I get off the plane and go to the table read. I am up all night because they’re fitting you for all these things. I’m called at 7 a.m. or 6 a.m., and we’re rehearsing this Beyoncé thing and Justin Timberlake is there. I thought I was having a fever dream. I didn’t find out about this during a summer break; I didn’t get to go to New York, suss out an apartment, and figure out my favorite coffee shop. I was shooting New Adventures of Old Christine the night before at 9 p.m. L.A. time, which is midnight New York time, and I was on a flight at 5 a.m. I had two cats! I had to give them to somebody, like, “I am so sorry, I have to drop my cats off!” Then by the time I got to the airport, they were in the middle of a table read. It was a Wednesday. I slotted into an empty chair between Andy Samberg and Will Forte. What I didn’t know is that was always going to be my chair. Like everybody sits in the same chair and that’s, like, a “thing.” There were a lot of “things.”

Your season was such a monumental one in the show’s history. It’s as if it has been chasing that high ever since, from all the kudos arising from Sarah Palin and the cameos and the election. Which moments stand out most to you?
It was the first time women drove that show. The favorite to me was one moment in rehearsal, the week after my first or second week. John Malkovich was the host. The first day, you go in and pitch ideas you may or may not ever write. Seth Meyers said, “I’m thinking that we do a Dangerous Liaisons but set in a hot tub and it’s called J’accuzzi.” Everybody laughed really hard at that. I’m sorry, that’s clever as hell. He had no intention of ever actually writing it. Then he did! So I am playing the Glenn Close part of this and saying these words in a hot tub in a waterproof Renaissance gown. John Malkovich is in there bellowing at my face. Kristen Wiig puts her hands on my shoulders and goes, “Can you believe your job right now?” It was the most glorious moment. I will never forget that feeling. I was weak in the knees with gratitude.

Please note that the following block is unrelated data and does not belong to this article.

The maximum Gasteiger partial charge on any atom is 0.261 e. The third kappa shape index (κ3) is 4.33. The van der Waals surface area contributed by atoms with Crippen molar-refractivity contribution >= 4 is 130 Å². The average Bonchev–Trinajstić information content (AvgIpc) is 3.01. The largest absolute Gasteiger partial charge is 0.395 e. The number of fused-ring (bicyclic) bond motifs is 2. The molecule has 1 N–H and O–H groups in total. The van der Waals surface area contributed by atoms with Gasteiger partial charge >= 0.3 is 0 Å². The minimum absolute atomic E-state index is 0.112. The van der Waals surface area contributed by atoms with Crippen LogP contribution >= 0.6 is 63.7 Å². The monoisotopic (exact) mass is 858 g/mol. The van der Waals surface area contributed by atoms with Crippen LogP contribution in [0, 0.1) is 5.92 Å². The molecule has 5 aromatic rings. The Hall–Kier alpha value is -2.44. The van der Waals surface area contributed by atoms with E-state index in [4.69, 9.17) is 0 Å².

I stayed very grateful all year long. That’s what was weird: I liked being there. It felt like a match to me, and it was weird they didn’t want me there any longer. It feels like unrequited love, in a way — not just the rejection, but I thought it was going well.

You had your popular Bitch Pleeze blogger on “Update.”
Yes, there was that. My favorite thing was with Kristen doing Kathie and Hoda.

Had you done Hoda or Barbara Walters at all at Groundlings beforehand?
No, I didn’t even know what a Hoda Kotb was when I got there. That was the thing — I didn’t know any pop culture, really. I’m a bit of a political junkie, or a blooming one at least. I would drive around L.A. listening to NPR and getting angry at the world. That was starting to really blossom in me at that time. Bush was going out, and Barack Obama was coming in. It was a very exciting election period.